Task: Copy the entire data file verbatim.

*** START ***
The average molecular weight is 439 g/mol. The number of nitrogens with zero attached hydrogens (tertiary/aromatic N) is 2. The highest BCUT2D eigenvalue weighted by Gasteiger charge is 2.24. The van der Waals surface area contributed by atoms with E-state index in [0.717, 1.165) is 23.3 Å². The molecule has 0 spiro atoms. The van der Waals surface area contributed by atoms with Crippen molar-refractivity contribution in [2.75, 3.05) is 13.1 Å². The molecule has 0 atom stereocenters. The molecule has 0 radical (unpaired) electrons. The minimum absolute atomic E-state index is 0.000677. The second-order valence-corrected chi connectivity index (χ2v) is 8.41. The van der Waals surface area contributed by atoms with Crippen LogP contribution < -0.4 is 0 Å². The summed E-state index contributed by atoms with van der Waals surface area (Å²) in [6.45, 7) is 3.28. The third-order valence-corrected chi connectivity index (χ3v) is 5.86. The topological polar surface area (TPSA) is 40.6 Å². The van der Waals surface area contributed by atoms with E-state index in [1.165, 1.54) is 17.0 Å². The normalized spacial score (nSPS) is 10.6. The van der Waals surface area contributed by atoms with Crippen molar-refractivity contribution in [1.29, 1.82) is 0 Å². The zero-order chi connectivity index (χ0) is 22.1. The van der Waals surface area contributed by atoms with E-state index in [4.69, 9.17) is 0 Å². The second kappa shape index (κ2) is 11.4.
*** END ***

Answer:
The average molecular weight is 439 g/mol. The number of nitrogens with zero attached hydrogens (tertiary/aromatic N) is 2. The highest BCUT2D eigenvalue weighted by Gasteiger charge is 2.24. The van der Waals surface area contributed by atoms with E-state index in [0.717, 1.165) is 23.3 Å². The molecule has 0 spiro atoms. The van der Waals surface area contributed by atoms with Crippen molar-refractivity contribution in [2.75, 3.05) is 13.1 Å². The molecule has 0 atom stereocenters. The molecule has 0 radical (unpaired) electrons. The minimum absolute atomic E-state index is 0.000677. The second-order valence-corrected chi connectivity index (χ2v) is 8.41. The van der Waals surface area contributed by atoms with Crippen LogP contribution < -0.4 is 0 Å². The summed E-state index contributed by atoms with van der Waals surface area (Å²) in [6.45, 7) is 3.28. The third-order valence-corrected chi connectivity index (χ3v) is 5.86. The topological polar surface area (TPSA) is 40.6 Å². The van der Waals surface area contributed by atoms with E-state index in [1.165, 1.54) is 17.0 Å². The normalized spacial score (nSPS) is 10.6. The van der Waals surface area contributed by atoms with Crippen molar-refractivity contribution in [1.29, 1.82) is 0 Å². The zero-order chi connectivity index (χ0) is 22.1. The van der Waals surface area contributed by atoms with E-state index in [4.69, 9.17) is 0 Å². The second kappa shape index (κ2) is 11.4.